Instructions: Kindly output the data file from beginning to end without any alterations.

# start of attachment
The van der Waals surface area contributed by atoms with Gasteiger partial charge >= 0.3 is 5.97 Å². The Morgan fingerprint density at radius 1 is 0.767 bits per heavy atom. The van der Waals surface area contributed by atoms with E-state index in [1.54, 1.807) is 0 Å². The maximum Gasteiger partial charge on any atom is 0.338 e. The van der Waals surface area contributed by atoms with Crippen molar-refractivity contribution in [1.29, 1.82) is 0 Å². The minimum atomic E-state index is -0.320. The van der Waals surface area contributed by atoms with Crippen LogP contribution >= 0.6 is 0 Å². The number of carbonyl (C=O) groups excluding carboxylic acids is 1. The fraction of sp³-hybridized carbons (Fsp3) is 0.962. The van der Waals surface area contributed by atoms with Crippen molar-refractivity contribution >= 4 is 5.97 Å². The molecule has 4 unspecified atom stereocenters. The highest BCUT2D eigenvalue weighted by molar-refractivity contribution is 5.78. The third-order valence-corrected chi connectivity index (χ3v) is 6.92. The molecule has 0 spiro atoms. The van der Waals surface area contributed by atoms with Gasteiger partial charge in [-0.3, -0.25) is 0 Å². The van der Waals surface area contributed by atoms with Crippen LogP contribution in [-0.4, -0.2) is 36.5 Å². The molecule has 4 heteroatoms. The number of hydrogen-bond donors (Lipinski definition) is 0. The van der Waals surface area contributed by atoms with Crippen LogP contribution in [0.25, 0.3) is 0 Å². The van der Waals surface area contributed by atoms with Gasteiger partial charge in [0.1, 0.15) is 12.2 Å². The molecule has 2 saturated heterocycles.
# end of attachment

The van der Waals surface area contributed by atoms with Gasteiger partial charge >= 0.3 is 5.97 Å². The Morgan fingerprint density at radius 1 is 0.767 bits per heavy atom. The van der Waals surface area contributed by atoms with E-state index in [1.54, 1.807) is 0 Å². The maximum Gasteiger partial charge on any atom is 0.338 e. The van der Waals surface area contributed by atoms with Crippen molar-refractivity contribution in [1.29, 1.82) is 0 Å². The minimum atomic E-state index is -0.320. The van der Waals surface area contributed by atoms with Crippen LogP contribution >= 0.6 is 0 Å². The number of carbonyl (C=O) groups excluding carboxylic acids is 1. The fraction of sp³-hybridized carbons (Fsp3) is 0.962. The van der Waals surface area contributed by atoms with Crippen molar-refractivity contribution >= 4 is 5.97 Å². The molecule has 4 unspecified atom stereocenters. The highest BCUT2D eigenvalue weighted by molar-refractivity contribution is 5.78. The third-order valence-corrected chi connectivity index (χ3v) is 6.92. The molecule has 0 spiro atoms. The van der Waals surface area contributed by atoms with Gasteiger partial charge in [-0.3, -0.25) is 0 Å². The van der Waals surface area contributed by atoms with Crippen LogP contribution in [-0.4, -0.2) is 36.5 Å². The molecule has 4 heteroatoms. The number of hydrogen-bond donors (Lipinski definition) is 0. The van der Waals surface area contributed by atoms with Crippen LogP contribution in [0.25, 0.3) is 0 Å². The van der Waals surface area contributed by atoms with Gasteiger partial charge in [0.1, 0.15) is 12.2 Å². The molecule has 2 saturated heterocycles.